"There are in the United States, whole sections with a majority of seventy to eighty per cent of people who are truly Polish, as for instance, northern Wisconsin, and certain parts of northern Michigan. In sections of Chicago, as in Stanislawow, Wojciechow, [St. Stanislaus', St. Adalbert's] there are 100,000 Polish people; Buffalo ...., Detroit, New York, and Brooklyn have 40,000 each; Cleveland, (neighborhoods of Krakow, Poznan), has 25,000, not counting the smaller sections.

    "There seem to be enough of our people abroad then, to awaken us from the apathy with which we have looked upon emigration. We should interest ourselves in, and not underrate these Polish masses overseas, who in any case may give valuable contribution to our national cause.

    "In the first place, our newspapers should take a different attitude toward this problem than has been true heretofore, for their attitude has been essentially humorous. Interest in the Poles abroad will require no material 4sacrifices, for our countrymen are fairly prosperous; at most, we might be expected to supply their public libraries with Polish books. Authors and publishers who would donate books might even expect profit, for the workers there buy the books that they like. One edition, printed in Posen and sold in America, brought its publishers a fortune."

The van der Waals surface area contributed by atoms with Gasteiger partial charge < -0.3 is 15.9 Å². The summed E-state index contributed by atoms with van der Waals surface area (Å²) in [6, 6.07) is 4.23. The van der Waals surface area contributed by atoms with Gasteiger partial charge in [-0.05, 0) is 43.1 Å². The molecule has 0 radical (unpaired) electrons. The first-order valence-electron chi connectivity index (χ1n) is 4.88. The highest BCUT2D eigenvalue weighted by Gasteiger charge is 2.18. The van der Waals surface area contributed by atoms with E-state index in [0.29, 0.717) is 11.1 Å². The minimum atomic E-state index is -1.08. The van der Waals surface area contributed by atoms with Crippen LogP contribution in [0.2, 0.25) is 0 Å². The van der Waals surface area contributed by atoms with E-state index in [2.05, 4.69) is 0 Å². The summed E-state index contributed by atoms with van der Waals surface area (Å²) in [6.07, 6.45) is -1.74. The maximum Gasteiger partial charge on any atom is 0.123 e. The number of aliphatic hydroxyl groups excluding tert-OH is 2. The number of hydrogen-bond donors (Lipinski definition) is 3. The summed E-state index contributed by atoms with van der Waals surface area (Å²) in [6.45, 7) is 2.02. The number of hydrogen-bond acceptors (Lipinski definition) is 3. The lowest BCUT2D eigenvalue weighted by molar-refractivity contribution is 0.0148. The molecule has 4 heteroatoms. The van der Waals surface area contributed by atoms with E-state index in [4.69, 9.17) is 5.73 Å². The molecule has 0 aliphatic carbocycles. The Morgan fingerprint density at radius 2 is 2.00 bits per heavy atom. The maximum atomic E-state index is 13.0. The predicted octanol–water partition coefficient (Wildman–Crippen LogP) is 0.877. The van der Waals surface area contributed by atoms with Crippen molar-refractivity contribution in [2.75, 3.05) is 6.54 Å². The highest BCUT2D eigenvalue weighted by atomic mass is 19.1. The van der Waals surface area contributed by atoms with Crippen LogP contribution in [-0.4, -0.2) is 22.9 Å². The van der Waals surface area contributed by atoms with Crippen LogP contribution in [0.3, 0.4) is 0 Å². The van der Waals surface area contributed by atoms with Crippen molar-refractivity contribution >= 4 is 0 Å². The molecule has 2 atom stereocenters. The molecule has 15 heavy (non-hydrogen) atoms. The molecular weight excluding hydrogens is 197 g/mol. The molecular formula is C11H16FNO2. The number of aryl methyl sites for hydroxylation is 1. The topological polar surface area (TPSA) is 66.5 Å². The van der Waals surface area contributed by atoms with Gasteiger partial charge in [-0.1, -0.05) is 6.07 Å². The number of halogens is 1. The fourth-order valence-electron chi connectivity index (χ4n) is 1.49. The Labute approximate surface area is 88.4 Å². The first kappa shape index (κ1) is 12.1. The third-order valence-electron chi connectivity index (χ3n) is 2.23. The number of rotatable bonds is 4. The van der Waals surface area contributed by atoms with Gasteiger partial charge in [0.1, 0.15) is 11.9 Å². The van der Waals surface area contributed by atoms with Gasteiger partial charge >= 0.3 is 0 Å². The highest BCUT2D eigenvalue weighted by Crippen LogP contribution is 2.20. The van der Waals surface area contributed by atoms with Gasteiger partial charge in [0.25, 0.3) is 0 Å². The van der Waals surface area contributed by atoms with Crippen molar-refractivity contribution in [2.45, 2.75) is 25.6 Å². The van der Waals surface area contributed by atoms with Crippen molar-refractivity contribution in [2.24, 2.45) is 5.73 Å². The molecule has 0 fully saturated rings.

The interesting Emigration Review closes the report with an enumeration of the greatest needs of the Poles in America, and with a promise that it will return again and again to the affairs of the "fourth partition," as they call us.

    In its last few editions, the Emigration Review has published a detailed report .... of the travels of Doctor Dunikowski in America, ending in its last number with the following ...

    Polish
    I C, III H, III G, III A, I B 4, I A 2 a, II B 2 d 2
  • Illinois Staats-Zeitung -- January 05, 1893